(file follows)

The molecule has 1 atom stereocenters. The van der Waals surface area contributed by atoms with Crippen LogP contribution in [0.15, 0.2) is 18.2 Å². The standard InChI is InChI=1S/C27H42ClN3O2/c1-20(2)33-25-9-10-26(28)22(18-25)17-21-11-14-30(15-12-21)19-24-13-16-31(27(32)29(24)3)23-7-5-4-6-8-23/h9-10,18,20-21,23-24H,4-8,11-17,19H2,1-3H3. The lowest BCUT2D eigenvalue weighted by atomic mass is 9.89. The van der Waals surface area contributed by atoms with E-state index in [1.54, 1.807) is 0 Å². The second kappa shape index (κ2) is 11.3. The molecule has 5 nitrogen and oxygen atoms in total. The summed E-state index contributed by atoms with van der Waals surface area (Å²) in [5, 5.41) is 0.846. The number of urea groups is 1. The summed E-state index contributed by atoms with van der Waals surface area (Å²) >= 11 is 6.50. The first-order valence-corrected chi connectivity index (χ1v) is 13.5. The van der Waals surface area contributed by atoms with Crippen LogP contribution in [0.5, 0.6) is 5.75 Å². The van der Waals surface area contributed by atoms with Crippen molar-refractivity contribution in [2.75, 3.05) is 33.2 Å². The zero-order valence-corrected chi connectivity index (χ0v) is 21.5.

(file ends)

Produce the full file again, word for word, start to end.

The molecule has 1 atom stereocenters. The van der Waals surface area contributed by atoms with Crippen LogP contribution in [0.15, 0.2) is 18.2 Å². The standard InChI is InChI=1S/C27H42ClN3O2/c1-20(2)33-25-9-10-26(28)22(18-25)17-21-11-14-30(15-12-21)19-24-13-16-31(27(32)29(24)3)23-7-5-4-6-8-23/h9-10,18,20-21,23-24H,4-8,11-17,19H2,1-3H3. The lowest BCUT2D eigenvalue weighted by atomic mass is 9.89. The van der Waals surface area contributed by atoms with E-state index in [1.54, 1.807) is 0 Å². The second kappa shape index (κ2) is 11.3. The molecule has 5 nitrogen and oxygen atoms in total. The summed E-state index contributed by atoms with van der Waals surface area (Å²) in [5, 5.41) is 0.846. The number of urea groups is 1. The summed E-state index contributed by atoms with van der Waals surface area (Å²) >= 11 is 6.50. The first-order valence-corrected chi connectivity index (χ1v) is 13.5. The van der Waals surface area contributed by atoms with Crippen LogP contribution in [0.5, 0.6) is 5.75 Å². The van der Waals surface area contributed by atoms with Crippen molar-refractivity contribution in [2.75, 3.05) is 33.2 Å². The zero-order valence-corrected chi connectivity index (χ0v) is 21.5.